World of Statecraft

Paul Raven @ 09-08-2010

I try to avoid reusing the headlines of articles I link to, but in this case I just had to let The Guardian‘s choice carry through, because it’s just too good to improve upon. The story: there’s an MMORPG in the pipeline that essentially models and recreates the European Parliament.

The game will allow players to gain points and move up levels by proposing legislation, amending laws, writing articles for an online newspaper and other tasks. The developers are in discussions with journalism schools and secondary school teachers to incorporate the game into teaching modules.

The game will allow for fictional pieces of legislation to be crafted and track real bills making their way through the European legislative machine. The game’s developers, the European Service Network, a Brussels communications agency that until now has mostly been responsible for producing EU brochures and websites, saw the popularity of online games such as World of Warcraft and thought they could make a sort of legislative Middle Earth out of the European parliament.

“It’s completely out of the box. It’s an experiment as a means of bringing together the best trends in the internet to stimulate discussion about Europe,” said ESN’s manager of the project, Ahmed ElAmin.

“World of Warcraft was one of the inspirations. It’s the biggest online role-playing game there is. It shows there is a huge audience for 3D online worlds.”

Well, yes, there is a huge audience for online 3D RPGs… but most of them involve goals and rewards of a more visceral kind than ramming through (or blocking) some obscure but important chunk of legislature. And I’m docking you ten points, Mr ElAmin, for your use of “out of the box”. Tsk..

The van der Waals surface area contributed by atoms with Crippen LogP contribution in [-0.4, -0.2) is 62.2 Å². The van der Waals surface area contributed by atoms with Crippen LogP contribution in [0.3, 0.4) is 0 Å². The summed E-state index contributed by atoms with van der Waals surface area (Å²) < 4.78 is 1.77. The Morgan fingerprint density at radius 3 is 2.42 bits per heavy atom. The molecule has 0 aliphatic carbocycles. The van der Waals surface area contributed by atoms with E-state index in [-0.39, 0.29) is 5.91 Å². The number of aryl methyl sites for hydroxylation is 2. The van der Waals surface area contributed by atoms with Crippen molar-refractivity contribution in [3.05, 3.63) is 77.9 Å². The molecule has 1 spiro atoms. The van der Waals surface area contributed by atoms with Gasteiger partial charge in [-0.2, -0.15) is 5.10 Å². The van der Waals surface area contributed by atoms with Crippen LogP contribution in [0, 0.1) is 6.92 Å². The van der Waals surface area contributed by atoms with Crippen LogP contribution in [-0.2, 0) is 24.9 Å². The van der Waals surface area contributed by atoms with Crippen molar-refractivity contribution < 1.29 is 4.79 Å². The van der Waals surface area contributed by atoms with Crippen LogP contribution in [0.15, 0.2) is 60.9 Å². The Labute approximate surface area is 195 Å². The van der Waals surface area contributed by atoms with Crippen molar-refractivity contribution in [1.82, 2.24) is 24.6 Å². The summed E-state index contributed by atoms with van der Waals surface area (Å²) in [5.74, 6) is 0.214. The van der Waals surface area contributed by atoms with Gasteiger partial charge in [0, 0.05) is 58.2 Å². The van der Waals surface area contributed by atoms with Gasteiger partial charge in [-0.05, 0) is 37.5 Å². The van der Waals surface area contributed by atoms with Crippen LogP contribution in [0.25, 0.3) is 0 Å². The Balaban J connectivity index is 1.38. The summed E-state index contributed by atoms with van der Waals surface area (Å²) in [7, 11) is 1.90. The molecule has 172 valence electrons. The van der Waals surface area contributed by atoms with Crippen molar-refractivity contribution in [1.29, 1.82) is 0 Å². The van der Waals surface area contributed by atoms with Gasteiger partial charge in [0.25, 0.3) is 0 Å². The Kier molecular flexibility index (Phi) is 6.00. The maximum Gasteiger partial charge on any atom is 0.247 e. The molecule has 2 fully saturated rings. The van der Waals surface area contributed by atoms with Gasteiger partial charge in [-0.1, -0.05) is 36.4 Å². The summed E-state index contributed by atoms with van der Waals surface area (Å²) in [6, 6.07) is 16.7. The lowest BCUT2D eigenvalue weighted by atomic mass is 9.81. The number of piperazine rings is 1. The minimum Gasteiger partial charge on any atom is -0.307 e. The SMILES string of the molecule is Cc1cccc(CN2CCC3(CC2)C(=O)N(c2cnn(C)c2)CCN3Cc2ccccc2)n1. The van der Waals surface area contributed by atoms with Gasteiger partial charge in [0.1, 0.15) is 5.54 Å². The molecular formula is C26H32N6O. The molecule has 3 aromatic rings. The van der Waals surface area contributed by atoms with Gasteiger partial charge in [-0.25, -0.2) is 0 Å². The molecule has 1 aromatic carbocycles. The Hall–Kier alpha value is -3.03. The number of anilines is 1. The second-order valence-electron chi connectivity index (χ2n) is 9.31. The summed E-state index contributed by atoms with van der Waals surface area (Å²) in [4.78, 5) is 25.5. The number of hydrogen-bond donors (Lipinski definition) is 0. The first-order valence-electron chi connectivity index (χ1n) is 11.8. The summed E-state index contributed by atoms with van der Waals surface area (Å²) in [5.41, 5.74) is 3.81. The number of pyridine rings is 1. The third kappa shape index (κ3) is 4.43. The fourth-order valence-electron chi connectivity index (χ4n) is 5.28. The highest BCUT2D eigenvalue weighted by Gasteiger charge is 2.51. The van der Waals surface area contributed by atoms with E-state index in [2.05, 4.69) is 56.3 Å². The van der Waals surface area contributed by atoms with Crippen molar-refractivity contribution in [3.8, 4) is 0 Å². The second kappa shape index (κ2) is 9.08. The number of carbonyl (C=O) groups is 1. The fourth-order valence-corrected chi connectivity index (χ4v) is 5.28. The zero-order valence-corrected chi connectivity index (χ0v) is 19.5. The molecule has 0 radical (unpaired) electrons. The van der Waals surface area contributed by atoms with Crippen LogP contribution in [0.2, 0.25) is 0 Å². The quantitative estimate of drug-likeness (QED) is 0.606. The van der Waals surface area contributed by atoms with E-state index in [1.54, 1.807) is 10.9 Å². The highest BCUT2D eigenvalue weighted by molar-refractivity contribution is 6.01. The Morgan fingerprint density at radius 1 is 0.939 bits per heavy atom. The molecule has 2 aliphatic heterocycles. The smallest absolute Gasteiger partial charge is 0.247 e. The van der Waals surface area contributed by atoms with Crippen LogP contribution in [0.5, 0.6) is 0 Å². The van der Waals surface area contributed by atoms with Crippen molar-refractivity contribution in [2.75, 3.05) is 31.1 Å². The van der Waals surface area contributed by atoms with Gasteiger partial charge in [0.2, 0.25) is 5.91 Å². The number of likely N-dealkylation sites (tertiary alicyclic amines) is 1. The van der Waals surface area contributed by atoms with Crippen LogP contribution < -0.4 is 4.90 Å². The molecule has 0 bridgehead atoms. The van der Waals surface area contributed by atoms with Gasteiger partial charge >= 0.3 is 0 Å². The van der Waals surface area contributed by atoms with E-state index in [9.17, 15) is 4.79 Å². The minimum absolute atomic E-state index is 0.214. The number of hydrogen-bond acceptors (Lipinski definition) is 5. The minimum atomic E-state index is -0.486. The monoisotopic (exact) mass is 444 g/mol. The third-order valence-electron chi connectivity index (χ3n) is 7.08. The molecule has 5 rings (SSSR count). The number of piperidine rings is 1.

Snark aside, it’s an interesting attempt to open up the mechanics of European democracy to the layman, and I think I’ll be giving it a look at some point (time permitting, natch). But it rather begs the question: once we reach a point where we can simulate a large-scale consensus democracy online, why the hell don’t we abandon the pretense of simulation and let it run that way for real?


Stem Cells show major breakthrough in treatment of Parkinson’s

Tomas Martin @ 26-03-2008

Is this a cure or should we leave it alone?The UK parliament this week is considering a wide-reaching bill on stem-cell research. Under pressure from a number of religious groups, Prime Minister Gordon Brown has allowed MPs to have a ‘free vote’ on certain parts of the bill. There’s no doubt that stem cells are a tricky moral issue – are they to be considered alive, or just a group of cells like a skin transfusion?

Meanwhile, a study of stem cell use has shown that they can make a great deal of impact in reversing the effects and possibly curing Parkinson’s disease. Other degenerative diseases such as Alzheimers are also thought to be potentially cured by treatment with stem cells. The big advantage to this latest scientific discovery is that the mice in the study did not reject the stem cells, a major step forward in the useability of the treatment.

To be sure the issue is a very complex one. Is it better to not play around with cells taken from embryos, even those that would only be disposed of? Is it a can of worms best left alone or are the moral quandaries worth it for the difference that could be made to the many people with diseases stem cells are thought to help? It’s a difficult choice but one we’ll have to face in the coming decades. Scientists are making great advances in the field and sooner or later will produce cures for some diseases. We’ll have to choose whether it’s right to use them or not.

[picture via BBC]